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DeShields showcases bat, wheels
Astros No. 6 prospect goes 3-for-5, steals three bases
04/07/2013 2:29 AM ET
Delino DeShields stole 18 bags in 24 games with Lancaster in 2012.
Delino DeShields stole 18 bags in 24 games with Lancaster in 2012. (Mike Andruski/MiLB.com)

It's tough to stay on the pedestal in the DeShields family these days. With mom Tisha DeShields in attendance Saturday night, Delino DeShields did his best to keep up.

The Astros' No. 6 prospect went 3-for-5 with three stolen bases and a pair of runs scored as the Lancaster JetHawks shut down the High Desert Mavericks, 3-1.

Tisha saw her son often last season when he played in the South Atlantic League, which is considerably closer to the DeShields' Georgia home. This year, visits to see Delino play will be fewer, especially with his sister, Diamond DeShields, traveling the U.S. as one of the nation's top high school players.

"Now I'm playing across the country and she's traveling with [Diamond]," Delino DeShields said.

DeShields did his best to impress his mother. Two of his hits came in leadoff situations. In the third inning, the 20-year-old second baseman reached on an infield single, stole second base and scored easily on Nolan Fantana's triple to snap a 1-1 tie.

In the fifth, he again led off with a single, this time a grounder up the middle. Again, DeShields promptly stole second.

DeShields' speed is his greatest asset and he tailors his game to take advantage. He stole 101 bases in 135 Minor League games last season, and his judgments and skills on the basepaths are only sharpening with experience.

"I'm not a guy who's just going to run to run," DeShields explained. "It depends on the situation in the game, what's on the scoreboard, everything. I'm just trying to put myself in position to score. If the pitcher's giving it away, I'm going to take advantage.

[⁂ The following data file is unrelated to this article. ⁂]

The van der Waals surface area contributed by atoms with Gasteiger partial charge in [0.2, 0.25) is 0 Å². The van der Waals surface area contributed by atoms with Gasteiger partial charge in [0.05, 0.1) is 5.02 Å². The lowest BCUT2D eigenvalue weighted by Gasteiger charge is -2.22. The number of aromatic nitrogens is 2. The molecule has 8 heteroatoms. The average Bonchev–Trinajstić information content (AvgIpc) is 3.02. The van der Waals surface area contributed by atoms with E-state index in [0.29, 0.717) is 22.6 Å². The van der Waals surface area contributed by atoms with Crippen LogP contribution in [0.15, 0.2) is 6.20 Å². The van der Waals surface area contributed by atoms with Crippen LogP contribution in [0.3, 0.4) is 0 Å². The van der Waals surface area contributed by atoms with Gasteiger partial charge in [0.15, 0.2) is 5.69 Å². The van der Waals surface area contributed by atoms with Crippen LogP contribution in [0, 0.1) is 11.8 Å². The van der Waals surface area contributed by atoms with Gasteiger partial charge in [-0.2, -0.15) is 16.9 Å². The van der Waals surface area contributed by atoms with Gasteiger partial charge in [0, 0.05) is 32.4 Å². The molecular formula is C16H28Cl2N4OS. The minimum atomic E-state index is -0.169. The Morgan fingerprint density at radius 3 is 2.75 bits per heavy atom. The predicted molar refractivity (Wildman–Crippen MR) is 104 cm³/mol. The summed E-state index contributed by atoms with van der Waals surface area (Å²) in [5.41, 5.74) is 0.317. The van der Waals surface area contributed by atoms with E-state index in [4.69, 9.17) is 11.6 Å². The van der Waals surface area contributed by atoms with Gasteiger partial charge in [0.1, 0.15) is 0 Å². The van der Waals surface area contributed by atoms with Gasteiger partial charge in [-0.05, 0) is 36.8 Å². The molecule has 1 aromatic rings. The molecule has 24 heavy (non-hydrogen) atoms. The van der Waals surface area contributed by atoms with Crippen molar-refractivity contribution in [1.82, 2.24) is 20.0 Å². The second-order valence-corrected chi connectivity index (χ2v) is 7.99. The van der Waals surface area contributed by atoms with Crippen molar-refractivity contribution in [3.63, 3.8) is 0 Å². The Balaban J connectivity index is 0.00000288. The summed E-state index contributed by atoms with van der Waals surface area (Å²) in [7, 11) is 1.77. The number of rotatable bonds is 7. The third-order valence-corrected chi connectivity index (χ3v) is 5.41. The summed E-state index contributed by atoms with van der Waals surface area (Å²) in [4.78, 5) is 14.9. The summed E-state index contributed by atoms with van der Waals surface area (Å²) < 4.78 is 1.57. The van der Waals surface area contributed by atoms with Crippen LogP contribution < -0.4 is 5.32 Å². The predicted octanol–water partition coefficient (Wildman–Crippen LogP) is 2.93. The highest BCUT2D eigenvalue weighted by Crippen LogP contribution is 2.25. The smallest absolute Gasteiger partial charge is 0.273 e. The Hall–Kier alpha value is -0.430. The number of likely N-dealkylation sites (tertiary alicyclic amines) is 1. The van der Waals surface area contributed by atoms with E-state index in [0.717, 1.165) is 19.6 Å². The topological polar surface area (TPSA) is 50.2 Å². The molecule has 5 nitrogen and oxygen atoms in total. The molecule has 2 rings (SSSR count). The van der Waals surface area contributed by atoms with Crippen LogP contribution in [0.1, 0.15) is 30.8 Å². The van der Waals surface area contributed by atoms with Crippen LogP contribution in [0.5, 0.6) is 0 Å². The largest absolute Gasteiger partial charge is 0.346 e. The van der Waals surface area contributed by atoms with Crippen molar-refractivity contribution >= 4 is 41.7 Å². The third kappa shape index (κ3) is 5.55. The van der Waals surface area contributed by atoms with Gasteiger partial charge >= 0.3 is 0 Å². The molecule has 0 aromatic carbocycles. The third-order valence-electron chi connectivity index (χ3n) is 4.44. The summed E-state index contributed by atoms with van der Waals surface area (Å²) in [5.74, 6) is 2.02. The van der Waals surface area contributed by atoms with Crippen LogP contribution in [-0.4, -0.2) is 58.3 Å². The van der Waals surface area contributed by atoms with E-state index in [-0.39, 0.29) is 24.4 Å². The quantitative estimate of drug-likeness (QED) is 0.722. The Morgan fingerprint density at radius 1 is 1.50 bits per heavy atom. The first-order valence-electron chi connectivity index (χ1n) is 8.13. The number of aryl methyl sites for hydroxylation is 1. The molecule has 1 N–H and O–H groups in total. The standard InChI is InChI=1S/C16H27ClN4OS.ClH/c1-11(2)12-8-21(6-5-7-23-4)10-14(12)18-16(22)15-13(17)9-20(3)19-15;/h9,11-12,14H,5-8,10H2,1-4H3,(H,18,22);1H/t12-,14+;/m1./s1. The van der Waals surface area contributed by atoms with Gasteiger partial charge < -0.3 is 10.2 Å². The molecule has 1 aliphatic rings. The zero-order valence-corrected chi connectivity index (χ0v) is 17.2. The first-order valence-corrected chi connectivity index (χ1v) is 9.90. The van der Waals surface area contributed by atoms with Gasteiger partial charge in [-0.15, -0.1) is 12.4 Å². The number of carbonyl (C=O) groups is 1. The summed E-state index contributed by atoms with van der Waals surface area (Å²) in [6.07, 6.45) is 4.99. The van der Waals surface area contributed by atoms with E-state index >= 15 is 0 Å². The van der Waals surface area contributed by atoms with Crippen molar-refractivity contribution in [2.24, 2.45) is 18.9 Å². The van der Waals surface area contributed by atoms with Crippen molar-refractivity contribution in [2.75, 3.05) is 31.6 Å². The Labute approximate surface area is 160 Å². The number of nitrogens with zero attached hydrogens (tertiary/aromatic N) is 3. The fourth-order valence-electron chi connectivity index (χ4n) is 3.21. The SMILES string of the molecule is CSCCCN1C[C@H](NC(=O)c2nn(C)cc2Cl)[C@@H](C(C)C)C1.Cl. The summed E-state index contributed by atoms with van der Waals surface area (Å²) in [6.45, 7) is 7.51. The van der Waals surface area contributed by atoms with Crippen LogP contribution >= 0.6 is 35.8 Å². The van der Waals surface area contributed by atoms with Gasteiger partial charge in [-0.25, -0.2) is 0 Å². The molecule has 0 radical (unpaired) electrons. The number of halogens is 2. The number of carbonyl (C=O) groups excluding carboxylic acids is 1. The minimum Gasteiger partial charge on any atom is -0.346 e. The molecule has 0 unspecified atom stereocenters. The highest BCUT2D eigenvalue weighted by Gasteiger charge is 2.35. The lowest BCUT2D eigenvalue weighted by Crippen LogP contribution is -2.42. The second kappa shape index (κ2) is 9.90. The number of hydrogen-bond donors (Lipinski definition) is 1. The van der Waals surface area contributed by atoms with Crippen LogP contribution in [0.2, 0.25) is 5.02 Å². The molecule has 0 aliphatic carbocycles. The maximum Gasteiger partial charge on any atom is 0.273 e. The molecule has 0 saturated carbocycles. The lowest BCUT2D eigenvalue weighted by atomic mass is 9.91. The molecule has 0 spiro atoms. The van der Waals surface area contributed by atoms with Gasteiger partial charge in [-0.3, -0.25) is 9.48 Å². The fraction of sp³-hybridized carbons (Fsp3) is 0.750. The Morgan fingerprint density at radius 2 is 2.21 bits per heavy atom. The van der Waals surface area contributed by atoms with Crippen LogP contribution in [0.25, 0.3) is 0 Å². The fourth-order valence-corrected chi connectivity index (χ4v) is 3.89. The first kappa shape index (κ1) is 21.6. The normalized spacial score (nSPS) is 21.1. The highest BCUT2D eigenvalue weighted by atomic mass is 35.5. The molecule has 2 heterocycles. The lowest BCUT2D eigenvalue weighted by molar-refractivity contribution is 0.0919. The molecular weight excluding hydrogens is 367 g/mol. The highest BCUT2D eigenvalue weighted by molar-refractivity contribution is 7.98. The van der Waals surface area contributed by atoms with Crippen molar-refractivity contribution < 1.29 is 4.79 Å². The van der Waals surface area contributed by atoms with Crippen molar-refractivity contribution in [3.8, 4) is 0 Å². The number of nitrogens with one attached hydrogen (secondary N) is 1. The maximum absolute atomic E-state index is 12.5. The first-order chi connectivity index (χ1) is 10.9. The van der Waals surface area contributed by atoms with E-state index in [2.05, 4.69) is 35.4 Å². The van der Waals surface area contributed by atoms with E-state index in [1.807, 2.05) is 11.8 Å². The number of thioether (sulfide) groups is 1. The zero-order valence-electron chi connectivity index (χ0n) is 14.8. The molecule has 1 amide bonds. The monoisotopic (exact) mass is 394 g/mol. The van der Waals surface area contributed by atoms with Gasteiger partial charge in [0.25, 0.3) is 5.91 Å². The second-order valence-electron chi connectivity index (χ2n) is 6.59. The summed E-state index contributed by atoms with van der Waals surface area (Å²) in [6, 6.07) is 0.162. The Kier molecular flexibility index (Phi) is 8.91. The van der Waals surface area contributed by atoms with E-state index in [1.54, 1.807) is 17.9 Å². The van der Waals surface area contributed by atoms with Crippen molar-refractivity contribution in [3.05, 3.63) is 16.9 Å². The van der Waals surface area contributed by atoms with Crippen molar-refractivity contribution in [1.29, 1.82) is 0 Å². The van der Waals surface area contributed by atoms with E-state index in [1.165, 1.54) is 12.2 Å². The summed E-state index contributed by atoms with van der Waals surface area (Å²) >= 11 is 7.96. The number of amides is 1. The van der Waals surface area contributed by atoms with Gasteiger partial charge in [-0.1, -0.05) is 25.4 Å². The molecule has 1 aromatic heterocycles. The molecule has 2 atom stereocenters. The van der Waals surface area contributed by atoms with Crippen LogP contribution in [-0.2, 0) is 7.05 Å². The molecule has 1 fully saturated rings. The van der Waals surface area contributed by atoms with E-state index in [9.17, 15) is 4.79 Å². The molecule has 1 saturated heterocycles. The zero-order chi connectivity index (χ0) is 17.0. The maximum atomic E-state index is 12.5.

"There are a bunch of different ways to be effective on the basepaths. I like running, but I have to be smart doing it, too. I don't want to be thrown out in clutch situations. I have to be mindful and take what the game gives me. That's just how I play."

His development at the plate over the past year has reflected striking improvement. After struggling in 2011 in the South Atlantic League, DeShields returned to Lexington to start last season and hit .298 with a .401 on-base percentage in 111 games.

The performance earned him a late-season callup to Lancaster, where he batted .237 in 24 games while adjusting to California League pitching.

"They throw off-speed in hitter's counts here," he said. "They don't do that in Low-A. Just because of the league, there are no 2-0 fastballs down the middle; those go 500 feet with the wind. Even in 3-2 counts, they'll throw off-speed to get you off-balanced.

"I learned that last year and came into this year more prepared. I'm not going to get fooled on that kind of stuff. I know what to expect."

DeShields is 5-for-13 with a couple of extra-base hits through three games this year. His approach is still evolving, and the son of the former Major Leaguer by the same name is confident in his abilities as a table-setter.

"Leading off a game, I try to see as many pitches as possible, but I still stay in my approach," he said. "I just try to find a way on base, it doesn't matter how. Could be a walk, a hit, it doesn't matter.

"As long as I'm on base, I can use my legs and be productive in some kind of way. I can put pressure on pitchers and defenses with me on base because I'm a runner."

Jake Seiner is a contributor to MLB.com. This story was not subject to the approval of the National Association of Professional Baseball Leagues or its clubs.
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